Yeah, it's like if I'm like, I need to go with my gut. I pull up my horoscope
loveless and I like, what does my
horoscope say today? Yeah. Like, that's how I will make a decision. Because it's like, think about it as a business owner. We have to make so many blipping decisions for other people like for They're things. And then you know, then when it comes to business stuff, it's like, I appreciate it, you know, from our board, like when other people give input, and then personal life, it's like, don't ask me to make any decisions. And no, don't do it. So it's it's funny, but who are the people? We don't want a table. Okay, so
there's three personality types. And I know that when you're hearing these types, you can think of these people and be like, oh, yeah, I've had a conversation with each and every one of them. So the three people that should not have a seat at the table, and if they currently do, it may be time for you to ask them to leave, would be the pessimist. So this is different than the challenger. Because this person has a negative view on everything. And spending time with them is like a life suck, you feel it time and time, again, every conversation, every interaction. And this is someone that should not have a say for sure in the direction that you're taking your business and professional career. So their unhappiness is absolutely going to continue to have a negative effect on you if they have a seat at the table. So pessimist is number one. Number two is the No at all, or the one upper. So this is the person that you're like, hey, I have this business idea. I'm thinking that I might want to start offering this service, and this person is going to be like, Oh, no, I've done that before. And when I did it, they make it all about them. And it's very centered on not helping you grow your business, but more about just talking so much about them and their business growth that it has nothing to do and it's not going to help you grow.
And then yeah, it Yeah, like one toxic or bad at what's what's the same one bad egg will make them all rotten or something like that. Oh, no. It's like, oh, again, it's just the negativity is I can just ruin so many things.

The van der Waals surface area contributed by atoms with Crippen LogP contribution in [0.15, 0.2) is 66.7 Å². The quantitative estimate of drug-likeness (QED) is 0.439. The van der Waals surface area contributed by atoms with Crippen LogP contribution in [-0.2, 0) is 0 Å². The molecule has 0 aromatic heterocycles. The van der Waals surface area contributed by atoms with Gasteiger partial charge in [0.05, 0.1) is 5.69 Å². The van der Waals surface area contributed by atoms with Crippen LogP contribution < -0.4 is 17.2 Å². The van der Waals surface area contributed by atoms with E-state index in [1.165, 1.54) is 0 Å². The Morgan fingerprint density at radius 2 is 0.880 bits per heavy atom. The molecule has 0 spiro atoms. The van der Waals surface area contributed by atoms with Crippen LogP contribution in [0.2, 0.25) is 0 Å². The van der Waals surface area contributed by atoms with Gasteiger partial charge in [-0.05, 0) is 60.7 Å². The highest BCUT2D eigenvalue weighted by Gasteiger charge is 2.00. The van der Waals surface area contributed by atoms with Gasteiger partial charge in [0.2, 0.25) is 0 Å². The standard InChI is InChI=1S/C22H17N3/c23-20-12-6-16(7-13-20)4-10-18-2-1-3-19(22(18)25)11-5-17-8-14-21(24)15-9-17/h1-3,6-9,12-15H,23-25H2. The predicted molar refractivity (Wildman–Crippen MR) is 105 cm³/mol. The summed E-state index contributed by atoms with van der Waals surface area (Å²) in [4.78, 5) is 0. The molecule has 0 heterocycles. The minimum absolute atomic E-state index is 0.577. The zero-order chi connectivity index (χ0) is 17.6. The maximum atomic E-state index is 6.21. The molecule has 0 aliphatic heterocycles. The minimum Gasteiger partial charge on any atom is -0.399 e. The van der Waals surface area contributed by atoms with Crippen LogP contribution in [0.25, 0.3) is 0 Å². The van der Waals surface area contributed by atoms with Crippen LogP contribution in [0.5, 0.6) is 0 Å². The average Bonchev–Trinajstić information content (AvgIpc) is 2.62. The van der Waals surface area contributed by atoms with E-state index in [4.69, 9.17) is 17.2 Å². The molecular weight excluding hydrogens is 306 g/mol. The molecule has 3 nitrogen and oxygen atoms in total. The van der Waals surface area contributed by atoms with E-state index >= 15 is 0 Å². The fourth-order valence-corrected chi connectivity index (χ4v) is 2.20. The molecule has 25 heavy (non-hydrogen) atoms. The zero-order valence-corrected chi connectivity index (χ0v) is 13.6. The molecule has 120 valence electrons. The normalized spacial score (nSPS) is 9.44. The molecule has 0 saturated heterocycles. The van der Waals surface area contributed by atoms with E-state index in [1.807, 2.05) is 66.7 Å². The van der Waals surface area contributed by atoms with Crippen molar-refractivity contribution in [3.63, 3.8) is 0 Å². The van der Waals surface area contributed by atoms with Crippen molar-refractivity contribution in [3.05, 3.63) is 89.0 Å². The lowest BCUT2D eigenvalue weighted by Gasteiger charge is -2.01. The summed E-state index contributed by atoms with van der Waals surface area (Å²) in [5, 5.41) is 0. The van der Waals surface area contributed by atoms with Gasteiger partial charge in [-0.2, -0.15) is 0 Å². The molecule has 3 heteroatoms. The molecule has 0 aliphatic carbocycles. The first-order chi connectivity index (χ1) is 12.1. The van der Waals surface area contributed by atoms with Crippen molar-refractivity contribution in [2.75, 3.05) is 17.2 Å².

Well, and I think that there's something to be said for empathy and relatability and stories. But that's not the role of this person. Like their stories are not to show empathy or relate to you it is just to make it all about them. They're so focused on themselves. So any advice that they give will not be actually beneficial for you. Okay, and then the last person that you don't want to have a seat at the table is now this is one of my very best friends. So hopefully she won't listen to this episode. The yes person. So this person says yes to everything, like you can do no wrong, you, they will just say yes, like, go for it at all cost. And I love this person as a friend. But they again, not a business owner. And it's different to me than the cheerleader because the cheerleader sees both sides, right. Like they've seen the wins, they've seen the losses, but they're still gonna show up and cheer you on in growing your business. Whereas the Yes, person, it's just everything as a yes. And they're not focused on helping you grow.
Sometimes it needs a know to create space and time for other things to come in, like the right things.
Yeah, yeah, exactly. So those are the three people, the pessimist, the yes person. And the know it all one upper are the three types that you may have them in your lives, I believe that we all do in some fashion, whether it is a relative, or a friend, or just someone that you know, within the industry, that you need to be careful about letting them have a say, or just not filtering the advice that they're giving you. That should not be reaping the center of why you're growing your business and what the goals are. So you can still know them. And you can still have holiday dinners with them, but they should not be having a seat at the table of growing your business.
No, no way. No way. So if someone wants to know how to find these people, if they want to start an advisory board, what are the steps to take to go find these people? And then how do you formally ask them and then like, what are the next steps of like creating an advisory board?